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That fears to sink when humbled themes she sings,
Lost in the mass of mean forgotten things.
Receiv'd by thee, I prophecy my rhimes
The praise of virgins in succeeding times:
Mix'd with thy works, their life no bounds shall see,
But stand protected as inspir'd by thee.

So some weak shoot, which else would poorly rise,
Jove's tree adopts, and lifts him to the skies;
Thro' the new pupil fost’ring juices flow,
Thrust forth the gems, and give the flowers to blow:
Aloft, immortal reigns the plant unknown,
With borrow'd life, and vigour not his own*.'

• TO THE SPECTATOR GENERAL.

• Mr. John Sly humbly showeth,

That upon reading the deputation given to the said Mr. John Sly, all persons passing by his observatory behaved themselves with the same decorum as if your honour yourself had been present.

. That your said officer is preparing, according to your honour's secret instructions, hats for the several kinds of heads that make figures in the realms of Great Britain, with cocks significant of their powers and faculties.

• That your said officer has take, due notice of your instructions and admonitions concerning the internals of the head from the outward form of the

His hats for men of the faculties of law and physic do but just turn up, to give a little life to their sagacity; his military hats glare full in the face; and he has prepared a familiar easy cock for all good companions between the above-mentioned extremes. For this end he has consulted the most learned of his acquaintance for the true form and dimensions of the lepidum caput, and made a hat fit for it.

* By Mr. Thomas Tickell.

same.

VOL. XIV.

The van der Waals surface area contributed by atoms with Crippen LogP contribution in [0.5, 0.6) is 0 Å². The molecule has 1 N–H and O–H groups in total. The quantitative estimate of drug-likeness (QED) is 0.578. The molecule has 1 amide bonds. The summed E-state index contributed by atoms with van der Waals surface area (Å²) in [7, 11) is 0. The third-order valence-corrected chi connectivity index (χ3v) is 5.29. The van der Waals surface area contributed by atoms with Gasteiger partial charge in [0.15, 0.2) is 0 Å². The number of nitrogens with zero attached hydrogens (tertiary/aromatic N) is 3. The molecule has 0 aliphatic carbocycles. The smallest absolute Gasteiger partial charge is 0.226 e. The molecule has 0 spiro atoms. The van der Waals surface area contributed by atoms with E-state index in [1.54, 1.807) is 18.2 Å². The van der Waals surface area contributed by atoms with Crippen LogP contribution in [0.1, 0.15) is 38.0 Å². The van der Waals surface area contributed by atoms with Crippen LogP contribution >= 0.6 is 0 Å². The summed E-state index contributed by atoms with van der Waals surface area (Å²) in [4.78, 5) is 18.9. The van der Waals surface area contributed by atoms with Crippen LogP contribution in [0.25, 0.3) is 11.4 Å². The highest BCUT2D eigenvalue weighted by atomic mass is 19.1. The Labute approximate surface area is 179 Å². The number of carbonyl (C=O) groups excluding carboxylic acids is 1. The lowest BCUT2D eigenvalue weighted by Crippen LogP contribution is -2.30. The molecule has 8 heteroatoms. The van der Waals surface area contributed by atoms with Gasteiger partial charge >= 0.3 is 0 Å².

• Your said officer does further represent, That the young

divines about town are many of them got into the cock military, and desires your instructions therein.

" That the town has been for several days very well behaved, and farther your said officer saith not.'

T.

N° 533. TUESDAY, NOV. 11, 1712.

Immo duas dabo, inquit ille, una si parum est :
Et si duarum pænitebit, addentur duæ. PLAUT,
Nay, says he, if one is two little, I will give you two;
And if two will not satisfy you, I will add two more.

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• You have often given us very excellent discourses against that unnatural custom of parents, in forcing their children to marry contrary to their inclinations. My own case, without farther preface, I will lay before you, and leave you to judge of it. My father and mother both being in declining years would fain see me, their eldest son, as they call it, settled. I am as much for that as they cau be: but I must be settled, it seems, not according to my own, but their liking. Upon this account I am teased every day, because I have not yet fallen into love, in spite of nature, with one of a neighbouring gentleman's daughters; for, out of their abundant generosity, they give me the choice of four. “ Jack,” begins my father, “ Mrs. Catha

rine is a fine woman."-"Yes, sir, but she is rather too old.” She will make the more discreet manager, boy."

Then my mother plays her part. “ is not Mrs. Betty exceeding fair?”—“ Yes, madam, but she is of no conversation; she has no fire, uo agreeable vivacity; she neither speaks nor looks with spirit."-" True, son, but for those very reasons she will be an easy, soft, obliging, tractable creature."- After all,” cries an old aunt, (who belongs to the class of those who read plays with spectacles on) what think you, nephew, of proper Mrs. Dorothy?"-" What do I think? why, I think she cannot be above six foot* two inches high.""Well, well, you may banter as long as you please, but height of stature is commanding and majestic."

-“ Come, come,” says a cousin of mine in the family, “ I will fit him; Fidelia is yet behind-pretty miss Fiddy must please you.”

- Oh! your very humble servant, dear coz, she is as much too young as her eldest sister is too old.”—“ Is it so indeed," quoth she, “ good Mr. Pert? You that are but turned of twenty-two, and miss Fiddy in half a year's time will be in her teens, and she is capable of learning any thing. Then she will be so observant; she will cry perhaps now and then, but never be angry.”